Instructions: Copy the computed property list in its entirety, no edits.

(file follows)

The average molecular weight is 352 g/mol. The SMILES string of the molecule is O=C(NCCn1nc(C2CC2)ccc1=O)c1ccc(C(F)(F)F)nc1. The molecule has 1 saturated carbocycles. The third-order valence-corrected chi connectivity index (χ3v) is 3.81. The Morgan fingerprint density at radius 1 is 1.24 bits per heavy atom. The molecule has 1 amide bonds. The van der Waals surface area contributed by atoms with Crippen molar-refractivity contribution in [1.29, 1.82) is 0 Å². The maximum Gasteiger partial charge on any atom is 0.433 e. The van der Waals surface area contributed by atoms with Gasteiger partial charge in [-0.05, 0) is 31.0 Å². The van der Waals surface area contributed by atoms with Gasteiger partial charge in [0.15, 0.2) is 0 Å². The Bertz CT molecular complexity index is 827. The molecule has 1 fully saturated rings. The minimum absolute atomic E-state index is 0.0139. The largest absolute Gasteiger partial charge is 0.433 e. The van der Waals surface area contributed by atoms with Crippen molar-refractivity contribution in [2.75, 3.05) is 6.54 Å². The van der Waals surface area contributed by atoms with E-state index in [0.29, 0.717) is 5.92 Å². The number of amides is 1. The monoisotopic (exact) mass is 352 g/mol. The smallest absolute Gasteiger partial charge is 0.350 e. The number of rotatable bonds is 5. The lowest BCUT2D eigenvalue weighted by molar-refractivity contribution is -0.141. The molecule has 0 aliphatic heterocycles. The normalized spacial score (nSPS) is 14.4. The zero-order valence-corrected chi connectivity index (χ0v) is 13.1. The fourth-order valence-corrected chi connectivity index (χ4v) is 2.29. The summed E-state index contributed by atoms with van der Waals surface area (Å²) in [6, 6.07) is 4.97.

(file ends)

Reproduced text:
The average molecular weight is 352 g/mol. The SMILES string of the molecule is O=C(NCCn1nc(C2CC2)ccc1=O)c1ccc(C(F)(F)F)nc1. The molecule has 1 saturated carbocycles. The third-order valence-corrected chi connectivity index (χ3v) is 3.81. The Morgan fingerprint density at radius 1 is 1.24 bits per heavy atom. The molecule has 1 amide bonds. The van der Waals surface area contributed by atoms with Crippen molar-refractivity contribution in [1.29, 1.82) is 0 Å². The maximum Gasteiger partial charge on any atom is 0.433 e. The van der Waals surface area contributed by atoms with Gasteiger partial charge in [-0.05, 0) is 31.0 Å². The van der Waals surface area contributed by atoms with Gasteiger partial charge in [0.15, 0.2) is 0 Å². The Bertz CT molecular complexity index is 827. The molecule has 1 fully saturated rings. The minimum absolute atomic E-state index is 0.0139. The largest absolute Gasteiger partial charge is 0.433 e. The van der Waals surface area contributed by atoms with Crippen molar-refractivity contribution in [2.75, 3.05) is 6.54 Å². The van der Waals surface area contributed by atoms with E-state index in [0.29, 0.717) is 5.92 Å². The number of amides is 1. The monoisotopic (exact) mass is 352 g/mol. The smallest absolute Gasteiger partial charge is 0.350 e. The number of rotatable bonds is 5. The lowest BCUT2D eigenvalue weighted by molar-refractivity contribution is -0.141. The molecule has 0 aliphatic heterocycles. The normalized spacial score (nSPS) is 14.4. The zero-order valence-corrected chi connectivity index (χ0v) is 13.1. The fourth-order valence-corrected chi connectivity index (χ4v) is 2.29. The summed E-state index contributed by atoms with van der Waals surface area (Å²) in [6, 6.07) is 4.97.